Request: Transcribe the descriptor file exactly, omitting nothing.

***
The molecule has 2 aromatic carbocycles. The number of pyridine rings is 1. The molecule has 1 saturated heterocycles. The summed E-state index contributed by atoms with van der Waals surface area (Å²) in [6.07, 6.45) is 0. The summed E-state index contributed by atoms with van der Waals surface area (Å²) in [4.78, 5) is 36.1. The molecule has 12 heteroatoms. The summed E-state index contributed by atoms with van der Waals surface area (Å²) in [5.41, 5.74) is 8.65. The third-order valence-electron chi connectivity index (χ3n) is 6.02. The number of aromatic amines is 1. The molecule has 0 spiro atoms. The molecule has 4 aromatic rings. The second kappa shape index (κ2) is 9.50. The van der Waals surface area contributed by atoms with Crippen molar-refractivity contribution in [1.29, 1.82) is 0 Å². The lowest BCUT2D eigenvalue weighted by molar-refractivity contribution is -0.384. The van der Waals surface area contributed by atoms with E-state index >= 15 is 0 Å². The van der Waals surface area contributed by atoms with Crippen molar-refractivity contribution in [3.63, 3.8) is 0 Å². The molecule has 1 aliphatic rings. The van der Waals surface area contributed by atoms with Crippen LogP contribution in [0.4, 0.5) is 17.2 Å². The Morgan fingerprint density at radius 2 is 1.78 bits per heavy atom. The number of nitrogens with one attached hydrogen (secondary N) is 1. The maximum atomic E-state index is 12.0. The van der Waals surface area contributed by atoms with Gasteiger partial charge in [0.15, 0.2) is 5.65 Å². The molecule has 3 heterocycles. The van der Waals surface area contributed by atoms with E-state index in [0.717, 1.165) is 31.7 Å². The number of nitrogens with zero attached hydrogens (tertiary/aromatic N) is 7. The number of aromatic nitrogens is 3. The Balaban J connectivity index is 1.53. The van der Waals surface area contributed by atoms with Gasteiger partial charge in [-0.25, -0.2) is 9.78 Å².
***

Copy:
The molecule has 2 aromatic carbocycles. The number of pyridine rings is 1. The molecule has 1 saturated heterocycles. The summed E-state index contributed by atoms with van der Waals surface area (Å²) in [6.07, 6.45) is 0. The summed E-state index contributed by atoms with van der Waals surface area (Å²) in [4.78, 5) is 36.1. The molecule has 12 heteroatoms. The summed E-state index contributed by atoms with van der Waals surface area (Å²) in [5.41, 5.74) is 8.65. The third-order valence-electron chi connectivity index (χ3n) is 6.02. The number of aromatic amines is 1. The molecule has 0 spiro atoms. The molecule has 4 aromatic rings. The second kappa shape index (κ2) is 9.50. The van der Waals surface area contributed by atoms with Crippen molar-refractivity contribution in [1.29, 1.82) is 0 Å². The lowest BCUT2D eigenvalue weighted by molar-refractivity contribution is -0.384. The van der Waals surface area contributed by atoms with E-state index >= 15 is 0 Å². The van der Waals surface area contributed by atoms with Crippen molar-refractivity contribution in [3.63, 3.8) is 0 Å². The molecule has 1 aliphatic rings. The van der Waals surface area contributed by atoms with Crippen LogP contribution in [0.4, 0.5) is 17.2 Å². The Morgan fingerprint density at radius 2 is 1.78 bits per heavy atom. The number of nitrogens with one attached hydrogen (secondary N) is 1. The maximum atomic E-state index is 12.0. The van der Waals surface area contributed by atoms with Gasteiger partial charge in [0.15, 0.2) is 5.65 Å². The molecule has 3 heterocycles. The van der Waals surface area contributed by atoms with E-state index in [0.717, 1.165) is 31.7 Å². The number of nitrogens with zero attached hydrogens (tertiary/aromatic N) is 7. The number of aromatic nitrogens is 3. The Balaban J connectivity index is 1.53. The van der Waals surface area contributed by atoms with Gasteiger partial charge in [-0.25, -0.2) is 9.78 Å².